"La cathédrale a brûlé hier," said French major Samantha Robinson."The cathedral burned yesterday."
French Studies students at the University of Tennessee anticipate that will be the first thing their professors say in class tomorrow.
This as firefighters in Paris worked through the night to contain a catastrophic fire at the historic Notre Dame Cathedral.
The cathedral has been standing as an icon in Paris since the 12th century.
While the cathedral was ravaged by the fire, the worst appears to have been avoided and its towers have been saved. The French president is vowing to rebuild what was damaged.
Still, people around the world are still trying to grasp how much history may have been lost in the fire. That includes people in Knoxville, many of whom have special connections to the cathedral.
To them and to many, when Notre Dame Cathedral in Paris started to burn -- it didn't seem real.
"The first thing that happens is denial. You're like, no! And the Parisians are going, no," said Knoxville Poet Laureate Marilyn Kallet.
Kallet spends a lot of time in Paris and was there during the 2015 terrorist attacks that killed 130 people.
"How can you not think of 9/11 or the Paris attacks," she said. "So we look at the rubble and we think, okay, what do we do now? We grieve. Let's not underestimate the blow."
Kallet compares Notre Dame to 9/11 because of it's prominence as a staple structure of France.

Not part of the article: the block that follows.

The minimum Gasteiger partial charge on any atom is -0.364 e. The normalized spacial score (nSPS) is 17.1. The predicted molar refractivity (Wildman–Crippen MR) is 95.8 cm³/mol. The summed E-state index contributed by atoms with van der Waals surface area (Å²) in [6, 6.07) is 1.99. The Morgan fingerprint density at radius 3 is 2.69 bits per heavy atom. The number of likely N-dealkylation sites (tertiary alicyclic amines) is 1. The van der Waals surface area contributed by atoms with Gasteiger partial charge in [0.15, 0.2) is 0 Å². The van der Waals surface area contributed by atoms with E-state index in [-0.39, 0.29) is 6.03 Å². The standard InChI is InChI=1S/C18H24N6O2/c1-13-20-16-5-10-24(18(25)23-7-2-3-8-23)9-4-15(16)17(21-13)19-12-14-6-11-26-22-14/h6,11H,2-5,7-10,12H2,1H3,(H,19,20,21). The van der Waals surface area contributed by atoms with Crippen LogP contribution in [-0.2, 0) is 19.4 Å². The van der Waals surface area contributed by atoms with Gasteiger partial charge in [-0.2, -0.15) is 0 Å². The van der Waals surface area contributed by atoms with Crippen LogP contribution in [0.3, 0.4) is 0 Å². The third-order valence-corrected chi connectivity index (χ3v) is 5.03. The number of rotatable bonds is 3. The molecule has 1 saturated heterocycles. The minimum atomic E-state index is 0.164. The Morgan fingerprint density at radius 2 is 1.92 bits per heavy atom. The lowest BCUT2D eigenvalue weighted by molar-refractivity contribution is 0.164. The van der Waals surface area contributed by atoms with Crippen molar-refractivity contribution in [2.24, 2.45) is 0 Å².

"When you see a picture of the Paris landscape, that is gonna be one of those monuments there, and it's really sad to see that go," said UT French minor Alex Nussbaumer.
It's a sadness felt not only by those connected to France and the cathedral.
"It's extremely sad because this church has lasted so long and to see it just burning," said UT French major Samantha Robinson. "That's a piece of their history."
Notre Dame is a nearly 900 year old church.
It's truly stood the test of time.
"It's been through the Crusades," said UT French minor Aaron Northcutt. "It's been through the World Wars. It's been through the Napoleonic wars."
Now, even with repairs, the Parisian skyline will look a little bit different when Kallet goes back this summer.
"We saw it fall over today, the spire of Notre Dame," she said. "So what will I be looking at?"